Preparing learners for work: what have we learnt from online schooling?

Teaching and learning online is not a new concept and has been with us for many years.  Many FE and HE educational establishments over the years have experimented and implemented various approaches to the blended, online, flipped, and more recently the hybrid model of engaging learners in learning.


But what has the pandemic and COVID-19 taught us about online learning and professional skills? Most learners know about, and may also have used a learning management system, or technology apps in their classrooms, for engagement to learning activities.


The sudden arrival of COVID-19 launched the educational system in crisis, with face-to-face learning having to quickly be replaced by ‘virtual’ teaching. For many schools and colleges, this incorporated video conferencing to support collective engagement, emulating the ‘classroom’ environment as much as possible.


While video conferencing (Zoom, Teams) has had its benefits for engaging learners, it is ultimately a corporate tool, predominately used for business meetings prior to CoVID-19. Therefore, these platforms offer a range of skills and technologies that go beyond simply a communication tool.


But as educators, have we managed to identify and highlight these characteristics within the learning environment and ensured that the skills become part of our students’ own skillsets?


For many teachers, Zoom enabled them to deliver a lesson to a group of learners. Although this was classed an ‘online learning’, it was in effect, simply a method to have learners in ‘one place’, that served a vital need during the pandemic.


However, there are many capabilities offered by Zoom that relate to the ‘real world’ of business professionalism. These include: How to engage an audience, professional behaviour, meeting etiquette techniques, how and when to ask questions and alternative methods to communicate such as using the chat function and raising hands.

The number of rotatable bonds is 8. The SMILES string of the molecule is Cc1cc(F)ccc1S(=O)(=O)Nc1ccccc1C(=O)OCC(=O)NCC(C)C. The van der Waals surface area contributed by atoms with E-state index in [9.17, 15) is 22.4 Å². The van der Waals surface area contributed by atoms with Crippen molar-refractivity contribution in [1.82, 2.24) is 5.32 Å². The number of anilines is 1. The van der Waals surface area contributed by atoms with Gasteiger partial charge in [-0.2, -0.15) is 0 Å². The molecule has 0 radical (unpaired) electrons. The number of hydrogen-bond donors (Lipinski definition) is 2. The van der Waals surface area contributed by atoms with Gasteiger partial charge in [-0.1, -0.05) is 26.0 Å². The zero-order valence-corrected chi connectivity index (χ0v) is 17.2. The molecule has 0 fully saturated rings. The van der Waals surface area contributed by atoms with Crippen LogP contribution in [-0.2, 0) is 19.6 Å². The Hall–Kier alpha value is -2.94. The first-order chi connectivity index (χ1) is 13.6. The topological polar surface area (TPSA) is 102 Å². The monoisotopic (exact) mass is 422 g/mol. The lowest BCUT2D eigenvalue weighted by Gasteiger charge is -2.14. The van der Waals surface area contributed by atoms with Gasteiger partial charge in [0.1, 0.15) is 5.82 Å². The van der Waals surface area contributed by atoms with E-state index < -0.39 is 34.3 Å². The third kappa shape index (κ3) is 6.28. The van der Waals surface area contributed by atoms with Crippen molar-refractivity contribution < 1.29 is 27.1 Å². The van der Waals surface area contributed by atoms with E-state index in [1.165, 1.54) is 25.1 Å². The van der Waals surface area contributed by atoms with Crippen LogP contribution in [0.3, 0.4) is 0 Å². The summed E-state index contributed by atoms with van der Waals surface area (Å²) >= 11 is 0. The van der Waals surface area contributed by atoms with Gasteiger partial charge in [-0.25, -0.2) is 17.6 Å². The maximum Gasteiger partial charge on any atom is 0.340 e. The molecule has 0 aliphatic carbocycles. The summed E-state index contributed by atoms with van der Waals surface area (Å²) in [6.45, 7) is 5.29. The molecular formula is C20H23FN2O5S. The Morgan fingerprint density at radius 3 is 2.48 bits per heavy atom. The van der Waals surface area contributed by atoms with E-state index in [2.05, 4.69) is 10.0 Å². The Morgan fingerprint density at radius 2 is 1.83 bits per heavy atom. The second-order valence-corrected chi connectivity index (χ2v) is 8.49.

While teaching on Zoom, how many teachers alerted their learners to the skills they were developing in this new approach to ‘being in the classroom’?  Will the future of online learning – hybrid engagement – allow learners to develop professional skills? There is real scope here to establish methods of engagement for meetings, engaging an audience, being responsive to Q&A and prioritising tasks/interruptions that present themselves in both face-to-face and online meetings.


Online and blended learning is here to stay, offering many students greater flexibility and widening access to education locally, nationally and globally.


So now is the time for educators to reflect on approaches to remote learning for the future. As more online and hybrid courses continue to be developed, we must consider the many skills for professional development that can be included to maximise the opportunities for our learners.

By Surjit Uppal, Digital Consultant, Career Colleges Trust